CHAPTER 23: "Aegri Somnia"
After our position fix, the Nautilus's latitude bearings were modulated
to the southwest. Our prow pointed to the Indian Ocean. Where would
Captain Nemo's fancies take us? Would he head up to the shores
of Asia? Would he pull nearer to the beaches of Europe? Unlikely choices
for a man who avoided populated areas! So would he go down south?
Would he double the Cape of Good Hope, then Cape Horn, and push
on to the Antarctic pole? Finally, would he return to the seas
of the Pacific, where his Nautilus could navigate freely and easily?
Time would tell.
After cruising along the Cartier, Hibernia, Seringapatam, and Scott reefs,
the solid element's last exertions against the liquid element,
we were beyond all sight of shore by January 14. The Nautilus
slowed down in an odd manner, and very unpredictable in its ways,
it sometimes swam in the midst of the waters, sometimes drifted
on their surface.
During this phase of our voyage, Captain Nemo conducted interesting
experiments on the different temperatures in various strata of the sea.
Under ordinary conditions, such readings are obtained using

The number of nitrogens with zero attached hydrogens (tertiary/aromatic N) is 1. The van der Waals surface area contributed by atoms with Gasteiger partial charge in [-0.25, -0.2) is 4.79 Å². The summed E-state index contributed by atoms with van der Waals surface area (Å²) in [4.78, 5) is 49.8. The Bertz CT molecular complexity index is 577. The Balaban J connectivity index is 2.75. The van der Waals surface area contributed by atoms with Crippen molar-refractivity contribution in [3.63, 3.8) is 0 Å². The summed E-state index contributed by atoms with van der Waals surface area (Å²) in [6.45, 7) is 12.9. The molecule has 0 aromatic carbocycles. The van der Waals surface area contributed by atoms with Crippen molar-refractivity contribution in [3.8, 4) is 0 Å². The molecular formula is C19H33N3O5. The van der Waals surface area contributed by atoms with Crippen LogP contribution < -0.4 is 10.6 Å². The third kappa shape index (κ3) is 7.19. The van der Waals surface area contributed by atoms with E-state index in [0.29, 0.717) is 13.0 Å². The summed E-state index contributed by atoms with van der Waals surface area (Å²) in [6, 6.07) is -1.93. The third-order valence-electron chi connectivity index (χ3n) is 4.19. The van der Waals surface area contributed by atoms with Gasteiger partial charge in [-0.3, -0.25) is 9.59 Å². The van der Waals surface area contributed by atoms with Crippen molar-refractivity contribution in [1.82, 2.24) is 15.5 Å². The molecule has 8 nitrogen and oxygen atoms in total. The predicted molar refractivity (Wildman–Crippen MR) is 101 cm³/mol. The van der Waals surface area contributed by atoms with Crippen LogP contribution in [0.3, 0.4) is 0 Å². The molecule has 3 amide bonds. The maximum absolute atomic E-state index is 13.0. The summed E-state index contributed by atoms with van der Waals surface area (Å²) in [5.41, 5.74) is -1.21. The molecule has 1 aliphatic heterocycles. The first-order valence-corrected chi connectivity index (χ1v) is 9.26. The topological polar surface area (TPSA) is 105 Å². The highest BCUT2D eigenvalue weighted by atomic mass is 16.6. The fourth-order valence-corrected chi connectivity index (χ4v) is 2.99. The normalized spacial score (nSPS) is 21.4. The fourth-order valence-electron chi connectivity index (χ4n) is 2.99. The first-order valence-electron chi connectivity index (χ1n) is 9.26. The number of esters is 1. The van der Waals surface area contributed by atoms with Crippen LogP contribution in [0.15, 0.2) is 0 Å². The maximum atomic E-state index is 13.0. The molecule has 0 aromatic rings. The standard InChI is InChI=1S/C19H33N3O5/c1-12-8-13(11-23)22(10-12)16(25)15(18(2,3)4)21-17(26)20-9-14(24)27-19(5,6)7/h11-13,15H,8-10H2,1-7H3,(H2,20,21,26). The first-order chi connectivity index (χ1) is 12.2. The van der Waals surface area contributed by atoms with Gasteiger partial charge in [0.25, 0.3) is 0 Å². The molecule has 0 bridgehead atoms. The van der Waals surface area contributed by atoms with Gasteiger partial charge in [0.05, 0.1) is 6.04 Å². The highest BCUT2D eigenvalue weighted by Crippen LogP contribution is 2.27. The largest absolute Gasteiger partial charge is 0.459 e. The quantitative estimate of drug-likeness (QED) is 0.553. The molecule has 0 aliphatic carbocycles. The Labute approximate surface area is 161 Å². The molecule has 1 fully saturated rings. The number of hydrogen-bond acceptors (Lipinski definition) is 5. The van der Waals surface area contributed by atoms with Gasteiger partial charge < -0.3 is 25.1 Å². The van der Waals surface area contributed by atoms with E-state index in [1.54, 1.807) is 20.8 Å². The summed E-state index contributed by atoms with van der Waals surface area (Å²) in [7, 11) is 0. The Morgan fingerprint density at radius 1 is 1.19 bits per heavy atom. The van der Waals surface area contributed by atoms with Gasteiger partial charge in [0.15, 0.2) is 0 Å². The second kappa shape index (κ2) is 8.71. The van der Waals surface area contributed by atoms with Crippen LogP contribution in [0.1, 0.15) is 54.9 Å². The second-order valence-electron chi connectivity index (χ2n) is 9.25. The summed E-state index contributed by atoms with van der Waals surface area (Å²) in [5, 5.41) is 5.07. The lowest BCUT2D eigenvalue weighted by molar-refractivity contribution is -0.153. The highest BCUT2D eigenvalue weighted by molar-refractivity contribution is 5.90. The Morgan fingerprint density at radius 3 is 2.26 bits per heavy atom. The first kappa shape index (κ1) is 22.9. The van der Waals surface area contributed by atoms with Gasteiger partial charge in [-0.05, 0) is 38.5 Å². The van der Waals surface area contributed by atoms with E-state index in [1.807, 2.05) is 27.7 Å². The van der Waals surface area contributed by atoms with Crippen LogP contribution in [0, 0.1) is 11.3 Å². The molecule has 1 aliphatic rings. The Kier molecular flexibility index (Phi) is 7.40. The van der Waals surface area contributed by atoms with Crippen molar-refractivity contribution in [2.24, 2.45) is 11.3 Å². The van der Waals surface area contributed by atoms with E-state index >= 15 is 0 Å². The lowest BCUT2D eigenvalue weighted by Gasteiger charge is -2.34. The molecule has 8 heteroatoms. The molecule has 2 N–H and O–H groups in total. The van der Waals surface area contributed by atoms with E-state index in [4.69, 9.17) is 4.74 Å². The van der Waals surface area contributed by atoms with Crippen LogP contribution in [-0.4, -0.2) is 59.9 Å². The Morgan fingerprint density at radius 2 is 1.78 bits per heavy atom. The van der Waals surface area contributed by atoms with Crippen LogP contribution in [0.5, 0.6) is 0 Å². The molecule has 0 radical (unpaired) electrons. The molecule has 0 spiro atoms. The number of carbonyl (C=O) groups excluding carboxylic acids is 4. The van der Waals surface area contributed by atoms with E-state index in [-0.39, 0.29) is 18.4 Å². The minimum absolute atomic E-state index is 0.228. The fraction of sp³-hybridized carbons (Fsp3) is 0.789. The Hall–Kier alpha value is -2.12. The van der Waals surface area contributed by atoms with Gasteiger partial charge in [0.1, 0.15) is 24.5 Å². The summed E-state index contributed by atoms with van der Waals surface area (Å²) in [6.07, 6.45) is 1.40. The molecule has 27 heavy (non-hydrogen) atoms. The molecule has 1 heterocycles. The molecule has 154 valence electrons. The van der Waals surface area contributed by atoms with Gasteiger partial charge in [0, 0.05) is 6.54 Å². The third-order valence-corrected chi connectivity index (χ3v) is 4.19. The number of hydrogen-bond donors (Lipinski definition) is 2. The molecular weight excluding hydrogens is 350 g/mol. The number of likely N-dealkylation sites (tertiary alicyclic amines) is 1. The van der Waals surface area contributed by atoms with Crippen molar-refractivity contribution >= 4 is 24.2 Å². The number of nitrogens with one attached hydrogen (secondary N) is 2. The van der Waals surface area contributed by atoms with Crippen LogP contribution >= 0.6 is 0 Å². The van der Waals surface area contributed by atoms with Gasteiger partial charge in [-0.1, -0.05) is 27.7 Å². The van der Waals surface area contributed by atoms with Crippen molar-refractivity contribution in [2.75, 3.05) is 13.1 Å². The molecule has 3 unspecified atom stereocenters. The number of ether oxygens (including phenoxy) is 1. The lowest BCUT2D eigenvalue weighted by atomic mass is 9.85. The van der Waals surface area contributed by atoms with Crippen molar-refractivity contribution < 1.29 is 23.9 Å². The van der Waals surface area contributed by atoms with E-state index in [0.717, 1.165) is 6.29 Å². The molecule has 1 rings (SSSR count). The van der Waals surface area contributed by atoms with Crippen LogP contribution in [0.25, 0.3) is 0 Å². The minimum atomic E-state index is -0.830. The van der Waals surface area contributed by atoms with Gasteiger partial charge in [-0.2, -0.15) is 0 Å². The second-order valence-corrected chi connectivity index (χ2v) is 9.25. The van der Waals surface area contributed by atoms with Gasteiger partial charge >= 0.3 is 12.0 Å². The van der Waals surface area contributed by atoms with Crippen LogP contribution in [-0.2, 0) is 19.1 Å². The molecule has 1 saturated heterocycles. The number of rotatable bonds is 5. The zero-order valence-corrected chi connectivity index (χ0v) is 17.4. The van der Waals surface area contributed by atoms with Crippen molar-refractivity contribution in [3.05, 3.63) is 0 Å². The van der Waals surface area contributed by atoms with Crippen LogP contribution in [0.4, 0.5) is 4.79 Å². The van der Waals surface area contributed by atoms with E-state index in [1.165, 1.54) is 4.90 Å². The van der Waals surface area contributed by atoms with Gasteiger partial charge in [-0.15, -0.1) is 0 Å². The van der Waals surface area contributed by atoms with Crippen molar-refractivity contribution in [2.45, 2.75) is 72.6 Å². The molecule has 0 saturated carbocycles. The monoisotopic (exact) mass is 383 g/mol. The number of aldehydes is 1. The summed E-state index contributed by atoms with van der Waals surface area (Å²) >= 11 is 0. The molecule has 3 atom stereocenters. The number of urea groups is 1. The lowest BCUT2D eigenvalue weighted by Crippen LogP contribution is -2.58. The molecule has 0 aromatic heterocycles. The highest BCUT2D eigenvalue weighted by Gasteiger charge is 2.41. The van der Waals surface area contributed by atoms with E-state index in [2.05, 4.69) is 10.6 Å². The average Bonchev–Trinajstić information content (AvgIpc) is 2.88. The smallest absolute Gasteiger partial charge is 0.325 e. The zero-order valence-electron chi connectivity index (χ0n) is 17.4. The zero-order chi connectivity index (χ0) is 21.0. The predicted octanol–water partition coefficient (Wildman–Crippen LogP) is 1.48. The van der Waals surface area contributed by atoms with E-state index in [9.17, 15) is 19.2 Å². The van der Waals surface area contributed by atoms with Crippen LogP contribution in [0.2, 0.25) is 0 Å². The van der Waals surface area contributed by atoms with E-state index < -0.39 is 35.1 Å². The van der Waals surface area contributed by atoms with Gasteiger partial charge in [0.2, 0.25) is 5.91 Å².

some pretty complicated instruments whose findings are dubious
to say the least, whether they're thermometric sounding lines,
whose glass often shatters under the water's pressure, or those devices
based on the varying resistance of metals to electric currents.
The results so obtained can't be adequately double-checked. By contrast,
Captain Nemo would seek the sea's temperature by going himself
into its depths, and when he placed his thermometer in contact
with the various layers of liquid, he found the sought-for degree
immediately and with certainty.
And so, by loading up its ballast tanks, or by sinking obliquely
with its slanting fins, the Nautilus successively reached
depths of 3,000, 4,000, 5,000, 7,000, 9,000, and 10,000 meters,
and the ultimate conclusion from these experiments was that,
in all latitudes, the sea had a permanent temperature of 4.5 degrees
centigrade at a depth of 1,000 meters.
I watched these experiments with the most intense fascination.
Captain Nemo brought a real passion to them. I often wondered
why he took these observations. Were they for the benefit
of his fellow man? It was unlikely, because sooner or later
his work would perish with him in some unknown sea!
Unless he intended the results of his experiments for me.
But that meant this strange voyage of mine would come to an end,
and no such end was in sight.